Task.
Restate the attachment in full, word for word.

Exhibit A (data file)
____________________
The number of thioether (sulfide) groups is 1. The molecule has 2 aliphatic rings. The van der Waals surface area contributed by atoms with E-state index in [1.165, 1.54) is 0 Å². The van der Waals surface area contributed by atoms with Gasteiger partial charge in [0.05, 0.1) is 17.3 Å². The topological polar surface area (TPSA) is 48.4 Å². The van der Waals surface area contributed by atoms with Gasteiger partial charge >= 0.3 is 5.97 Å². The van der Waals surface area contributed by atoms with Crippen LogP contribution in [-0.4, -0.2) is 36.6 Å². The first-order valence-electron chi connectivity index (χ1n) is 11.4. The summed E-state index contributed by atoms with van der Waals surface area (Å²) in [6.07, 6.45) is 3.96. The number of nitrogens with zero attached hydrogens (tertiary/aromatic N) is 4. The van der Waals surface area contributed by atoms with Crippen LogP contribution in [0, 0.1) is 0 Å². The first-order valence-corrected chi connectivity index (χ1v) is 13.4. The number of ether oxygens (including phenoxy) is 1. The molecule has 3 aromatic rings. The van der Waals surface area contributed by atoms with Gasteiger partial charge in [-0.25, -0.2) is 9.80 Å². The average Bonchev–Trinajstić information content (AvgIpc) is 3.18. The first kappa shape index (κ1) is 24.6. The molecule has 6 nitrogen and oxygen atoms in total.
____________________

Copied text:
The number of thioether (sulfide) groups is 1. The molecule has 2 aliphatic rings. The van der Waals surface area contributed by atoms with E-state index in [1.165, 1.54) is 0 Å². The van der Waals surface area contributed by atoms with Gasteiger partial charge in [0.05, 0.1) is 17.3 Å². The topological polar surface area (TPSA) is 48.4 Å². The van der Waals surface area contributed by atoms with Gasteiger partial charge >= 0.3 is 5.97 Å². The van der Waals surface area contributed by atoms with Crippen LogP contribution in [-0.4, -0.2) is 36.6 Å². The first-order valence-electron chi connectivity index (χ1n) is 11.4. The summed E-state index contributed by atoms with van der Waals surface area (Å²) in [6.07, 6.45) is 3.96. The number of nitrogens with zero attached hydrogens (tertiary/aromatic N) is 4. The van der Waals surface area contributed by atoms with Crippen LogP contribution in [0, 0.1) is 0 Å². The first-order valence-corrected chi connectivity index (χ1v) is 13.4. The number of ether oxygens (including phenoxy) is 1. The molecule has 3 aromatic rings. The van der Waals surface area contributed by atoms with Gasteiger partial charge in [-0.25, -0.2) is 9.80 Å². The average Bonchev–Trinajstić information content (AvgIpc) is 3.18. The first kappa shape index (κ1) is 24.6. The molecule has 6 nitrogen and oxygen atoms in total.